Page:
Bill Murray’s Golf Company Sends Humorous Response to Doobie Brothers’ Legal Threat – Rolling Stone
Written by on September 26, 2020
The lawyers representing Bill Murray’s golf apparel company sent a humorous response to the Doobie Brothers after the band issued a similarly comedic letter that accused Murray of using their “Listen to the Music” in ads without compensation.
On Wednesday, the Doobie Brothers’ lawyers publicly sent a quirky legal warning to the William Murray Golf company about the commercials. “It’s a fine song. I know you agree because you keep using it in ads for your Zero Hucks Given golf shirts,” attorney Peter Paterno wrote. “However, given that you haven’t paid to use it, maybe you should change the company name to ‘Zero Bucks Given.’”
Paterno added, “This is the part where I’m supposed to cite the United States Copyright Act, excoriate you for not complying with some subparagraph that I’m too lazy to look up and threaten you with eternal damnation for doing so. But you already earned that with those Garfield movies. And you already know you can’t use music in ads without paying for it.”
While hoping to reach an out-of-court compromise, the lawyer made one last crack at the comedy great and his golf shirts, “We’d almost be OK with it if the shirts weren’t so damn ugly. But it is what it is.”
The firm representing Murray’s golf company, Yoffe & Cooper, responded to the Doobies’ legal notice Friday night with a clever letter of their own.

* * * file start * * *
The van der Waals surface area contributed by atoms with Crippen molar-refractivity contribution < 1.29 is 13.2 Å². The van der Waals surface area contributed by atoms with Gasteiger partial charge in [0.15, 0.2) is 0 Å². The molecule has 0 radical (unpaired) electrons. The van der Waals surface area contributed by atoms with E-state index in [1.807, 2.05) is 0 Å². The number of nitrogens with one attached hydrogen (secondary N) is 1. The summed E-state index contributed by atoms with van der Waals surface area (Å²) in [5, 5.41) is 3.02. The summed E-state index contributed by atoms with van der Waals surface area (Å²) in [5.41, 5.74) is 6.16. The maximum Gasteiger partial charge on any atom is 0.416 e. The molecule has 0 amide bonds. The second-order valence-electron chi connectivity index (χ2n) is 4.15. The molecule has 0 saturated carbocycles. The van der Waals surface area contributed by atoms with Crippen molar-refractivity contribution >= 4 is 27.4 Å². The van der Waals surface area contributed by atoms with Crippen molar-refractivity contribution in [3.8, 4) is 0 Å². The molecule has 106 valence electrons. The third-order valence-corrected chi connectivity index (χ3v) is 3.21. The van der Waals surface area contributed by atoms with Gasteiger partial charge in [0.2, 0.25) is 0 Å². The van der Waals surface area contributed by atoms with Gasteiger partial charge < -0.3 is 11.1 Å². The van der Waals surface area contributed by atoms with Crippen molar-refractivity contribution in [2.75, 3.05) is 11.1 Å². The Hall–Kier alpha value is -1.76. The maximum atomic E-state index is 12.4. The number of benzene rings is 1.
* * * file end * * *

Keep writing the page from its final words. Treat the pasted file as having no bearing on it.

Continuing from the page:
“First, I would like to compliment you on finding levity in the law at a time when the world and this country certainly could use a laugh. Your client’s demand was able to cut through the noise of the news cycle and remind us how much we all miss live music these days,” attorney Alexander Yoffe wrote.
“We would also like to confirm that both our firm, and the good folks at William Murray Golf, are indeed fans of the Doobie Brothers’ music, which is why we appreciate your firm’s choice of ‘Takin’ It to the Streets,’ rather than to the courts, which are already overburdened ‘Minute by Minute’ with real problems.”
The lawyer then noted that Howard King, an attorney at the law firm representing the Doobie Brothers, also represented Robin Thicke during that singer’s “Blurred Lines” battle against the Marvin Gaye estate, and added that the Doobie Brothers were not “harmed” by the golf company commercials.
“In the immortal words of Mr. Murray—the more relaxed you are, the better you are at everything… so let’s pour one up and unwind with a listen of the recently-released ‘Quadio’ box set and plan to cross paths at a Doobie Brothers’ 50th anniversary show in 2021 when some level of normalcy resumes,” Yoffe wrote.
“As your client so aptly stated in this classic song in question, ‘What the people need is a way to make them smile’ — which both Bill and the Doobies have been doing for decades, as world-class entertainers.”
Yoffe closed out his response by offering to send William Murray Golf shirts to each member of their band “and hopefully win each of you over as new fans of the brand… At least that’s ‘what this fool believes.’”
In the immortal words of the @TheDoobieBros—”What the people need is a way to make them smile.”
— William Murray Golf (@WMurrayGolf) September 25, 2020